1980s saw the emergence of Aboriginal and Torres Strait
Islander textiles influencing non-indigenous designers.
curator Anthony (Ace) Bourke staged the first Tiwi
Designs exhibition for them (Adrian Newstead and Louise
Ferrier of Coo-ee Aboriginal Art) at the Hogarth Galleries
in Sydney in 1983. Here six major fashion designers,
including Jenny Kee, Linda Jackson, Katie Pye and
Robert Burton, selected fabric for the Tiwi people
to print, and then made the fabrics up into fashion
garments. (Cochrane, 1992: 329)
Linda Jackson is one of Australia's most significant
designer-makers. In the early 1970s Jenny Kee
opened the Flamingo Park frock salon and
included in it Linda Jackson's original creations,
beginning a highly successful and influential
collaboration which lasted ten years. Linda continued
with her own design studio Bush Couture.
The leading Italian fashion writer Anna Piaggi
wrote for Italian Vogue:
colours, ecology, flora and fauna and paintings
of the Aborigines were the fountain of inspiration
for one of the most inventive free collections
of fashion we've seen in recent times. (Jackson,
August 1980 Linda travelled to central Australia,
the result was a collection of textiles and garments
inspired by that landscape. In June 1982 she travelled
to Central Australia again and stayed at Utopia
Desert Dress (1982) Utopia
silk ponchos worn with a belt, over a gathered
skirt and hemmed with beans. A bush print
kimono coat is worn over the outfit. Aboriginal
shell and bean jewellery and opal necklaces.
(Jackson, 1987: 106) Photo: Fran Moore. Courtesy:
years ago, I met a group of women from Utopia station,
east of Alice Springs. They had learnt the technique
of batik and were producing unusual lengths of fabric,
interpreting the plants and little animals that lived
around them in the bush.
heat of the desert is an ideal place for the batik
technique as the wax is always hot and the fabric
dries quickly in the sun. I used some of these fabrics
in the studio. Later we were invited back to stay
at the station and to meet the other women. It was
a chance also for me to show them the clothes that
I had made with their fabrics and to photograph them
against the desert landscape. (Jackson, 1987: 106-07)
Linda drying mud dyed fabric. (Jackson,
1987: 107) Photo: Fran Moore. Courtesy: Linda Jackson.
Aborigines' rainbow - ochres, yellow, reds, browns,
white and black - all pigments obtained from the earth.
Another palette for the artist to create from. Painting
and printing with these earthy colours conjures up
the magic of the land and has led me to discover the
arts of the Aboriginal people - their awe for the
natural elements found in the decoration of their
life and art.
(Jackson, 1987: 113)
Aborigine Waratah (1987) Using the
Aboriginal colours of black and ochre, a waratah
printed silk taffeta dress and backdrop worn with
Aboriginal string and bark jewellery. (Jackson,
1987: 113) Photo: Linda Jackson. Courtesy: Linda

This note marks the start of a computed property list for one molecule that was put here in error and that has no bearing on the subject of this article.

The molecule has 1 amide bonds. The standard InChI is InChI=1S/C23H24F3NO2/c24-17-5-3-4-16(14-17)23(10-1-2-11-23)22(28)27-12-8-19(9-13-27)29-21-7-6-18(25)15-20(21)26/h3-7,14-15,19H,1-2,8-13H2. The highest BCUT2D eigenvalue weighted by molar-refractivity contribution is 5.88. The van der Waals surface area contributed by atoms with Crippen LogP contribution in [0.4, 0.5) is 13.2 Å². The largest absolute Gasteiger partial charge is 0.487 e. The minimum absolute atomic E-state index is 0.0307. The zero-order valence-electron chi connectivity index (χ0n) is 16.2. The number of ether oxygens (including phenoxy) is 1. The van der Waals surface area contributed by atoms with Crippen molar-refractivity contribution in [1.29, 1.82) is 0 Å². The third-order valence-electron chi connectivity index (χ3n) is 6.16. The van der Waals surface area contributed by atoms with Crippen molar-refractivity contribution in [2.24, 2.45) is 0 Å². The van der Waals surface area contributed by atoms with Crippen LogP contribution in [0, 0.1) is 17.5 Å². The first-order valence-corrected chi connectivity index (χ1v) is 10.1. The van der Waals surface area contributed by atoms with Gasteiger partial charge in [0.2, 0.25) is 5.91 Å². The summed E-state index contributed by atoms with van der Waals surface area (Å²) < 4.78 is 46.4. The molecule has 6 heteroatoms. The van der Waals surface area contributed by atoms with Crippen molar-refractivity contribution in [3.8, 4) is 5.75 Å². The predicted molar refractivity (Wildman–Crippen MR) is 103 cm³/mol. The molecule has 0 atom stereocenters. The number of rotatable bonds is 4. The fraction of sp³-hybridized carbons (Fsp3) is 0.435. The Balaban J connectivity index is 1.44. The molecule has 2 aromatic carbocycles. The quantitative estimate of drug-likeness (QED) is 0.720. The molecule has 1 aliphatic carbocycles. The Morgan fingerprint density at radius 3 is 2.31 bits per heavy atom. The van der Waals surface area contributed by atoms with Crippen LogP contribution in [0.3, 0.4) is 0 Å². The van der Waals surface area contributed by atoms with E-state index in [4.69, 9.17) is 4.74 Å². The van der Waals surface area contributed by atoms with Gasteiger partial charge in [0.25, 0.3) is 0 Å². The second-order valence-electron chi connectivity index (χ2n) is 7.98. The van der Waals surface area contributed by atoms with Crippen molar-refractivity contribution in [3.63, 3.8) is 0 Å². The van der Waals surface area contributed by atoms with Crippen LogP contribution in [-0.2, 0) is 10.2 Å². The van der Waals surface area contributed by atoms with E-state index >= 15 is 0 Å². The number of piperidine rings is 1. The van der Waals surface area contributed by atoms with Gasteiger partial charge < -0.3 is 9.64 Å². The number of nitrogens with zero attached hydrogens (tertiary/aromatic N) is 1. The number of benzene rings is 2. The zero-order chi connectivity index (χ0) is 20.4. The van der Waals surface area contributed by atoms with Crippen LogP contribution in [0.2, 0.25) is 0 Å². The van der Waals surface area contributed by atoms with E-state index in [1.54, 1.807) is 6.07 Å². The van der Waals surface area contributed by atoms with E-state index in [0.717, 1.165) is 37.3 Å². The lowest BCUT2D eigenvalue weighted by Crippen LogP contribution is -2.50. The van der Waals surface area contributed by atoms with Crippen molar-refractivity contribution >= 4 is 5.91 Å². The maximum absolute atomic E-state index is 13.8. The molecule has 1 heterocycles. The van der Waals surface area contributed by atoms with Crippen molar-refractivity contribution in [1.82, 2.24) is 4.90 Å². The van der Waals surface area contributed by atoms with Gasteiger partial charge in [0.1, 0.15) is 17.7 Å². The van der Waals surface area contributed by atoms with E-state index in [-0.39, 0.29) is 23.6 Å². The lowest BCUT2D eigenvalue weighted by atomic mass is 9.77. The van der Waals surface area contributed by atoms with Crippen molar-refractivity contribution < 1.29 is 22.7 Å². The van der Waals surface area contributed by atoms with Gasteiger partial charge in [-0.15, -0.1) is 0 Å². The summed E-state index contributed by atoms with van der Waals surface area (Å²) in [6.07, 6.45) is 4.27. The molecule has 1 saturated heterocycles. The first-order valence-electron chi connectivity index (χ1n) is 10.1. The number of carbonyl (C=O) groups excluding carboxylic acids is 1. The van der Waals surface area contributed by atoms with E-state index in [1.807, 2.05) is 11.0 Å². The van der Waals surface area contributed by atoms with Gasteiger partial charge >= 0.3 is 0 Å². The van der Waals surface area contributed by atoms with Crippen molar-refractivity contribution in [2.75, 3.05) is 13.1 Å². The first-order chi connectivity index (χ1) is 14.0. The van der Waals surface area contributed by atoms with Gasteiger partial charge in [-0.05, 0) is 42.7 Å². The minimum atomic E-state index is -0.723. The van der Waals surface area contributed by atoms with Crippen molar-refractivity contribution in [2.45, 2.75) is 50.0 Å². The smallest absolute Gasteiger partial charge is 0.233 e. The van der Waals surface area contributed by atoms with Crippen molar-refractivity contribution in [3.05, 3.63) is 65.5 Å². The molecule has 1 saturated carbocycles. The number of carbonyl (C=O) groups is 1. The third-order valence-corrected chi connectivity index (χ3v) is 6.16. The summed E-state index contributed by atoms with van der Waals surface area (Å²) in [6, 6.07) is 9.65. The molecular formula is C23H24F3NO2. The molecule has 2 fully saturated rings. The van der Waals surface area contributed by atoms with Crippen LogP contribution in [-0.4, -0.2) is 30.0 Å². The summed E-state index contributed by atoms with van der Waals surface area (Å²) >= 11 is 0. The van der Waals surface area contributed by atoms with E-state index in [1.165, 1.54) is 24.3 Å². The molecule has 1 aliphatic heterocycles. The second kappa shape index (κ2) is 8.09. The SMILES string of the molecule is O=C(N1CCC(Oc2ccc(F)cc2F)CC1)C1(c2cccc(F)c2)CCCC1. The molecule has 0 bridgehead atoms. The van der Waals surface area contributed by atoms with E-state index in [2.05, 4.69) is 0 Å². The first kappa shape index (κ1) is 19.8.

the last decade Linda has continued her connections
with several Aboriginal communities - Yuendumu, Bathurst
Island, Hermannsburg, Santa Teresa, Oenpelli. She has
also travelled between Alice Springs, Darwin and Broome
and more recently far north Queensland painting and
designing furnishing fabrics for several Port Douglas
Jenny Kee was born in Bondi in the late 1940s to a Cantonese
father and Italian/British mother. She made her way
to swinging London in the mid-1960s and made
the most of the creative bohemian atmosphere, landing
a job at the Chelsea Antique market where she sold and
dressed herself in an eye catching mix of ethnic and
retro clothes. On returning to Australia in the early
1970s she decided to set up the Flamingo Park
frock salon in the Strand Arcade selling retro garments
and the work of avant-garde Australian designers including
Linda Jackson and Peter Tully.
also began to create her own unique knitwear and printed
cotton and silk garments. Her work drew not only on
her love of Australia's unique natural environment and
in particular its cycles of death and regeneration,
but also on the silhouettes and textiles of traditional
work drew on her experience of living in the Blue Mountains
in a home surrounded by native bushland which is frequently
ravaged by fire. From the devastation she has watched
the bush regenerate with a showing of green shoots,
leaves and flowers even more spectacular after their
ordeal. Her waratah and black boy fabric was
inspired by this process, with the rich reds of the
waratahs criss-crossed by the black stalks of the black
boy. Black boy is a colloquial term used for any
species of plant belonging to the genera Xanthorrhoea
and Kingia, thought to resemble a native figure
with a grass skirt holding a spear.
Waratah and black boys
inspired dressing gown, swimming costume and cheungsam
(Powerhouse Museum, 1989: 5) Courtesy: Jenny Kee.
keen conservationist, Jenny says her approach to both
the land and her work has been influenced by her appreciation
of the deep spiritual bond Aboriginal people have
with the land. In her textile design, Waratah and
black boys, she expresses her own close affinity
to the environment. "Out of the bushfires around
us come the waratah and the black boy - the perfect
symbol of Kali - destruction and regeneration"
is her description of the design.
(Powerhouse Museum, 1992: 35)
Rebecca Paterson is a Perth based textile and
clothing designer and manufacturer who also lectures
in visual arts and textiles. Paterson is best
known for her innovative and experimental approach
to textile and clothing design and has been involved
in this field for over two decades.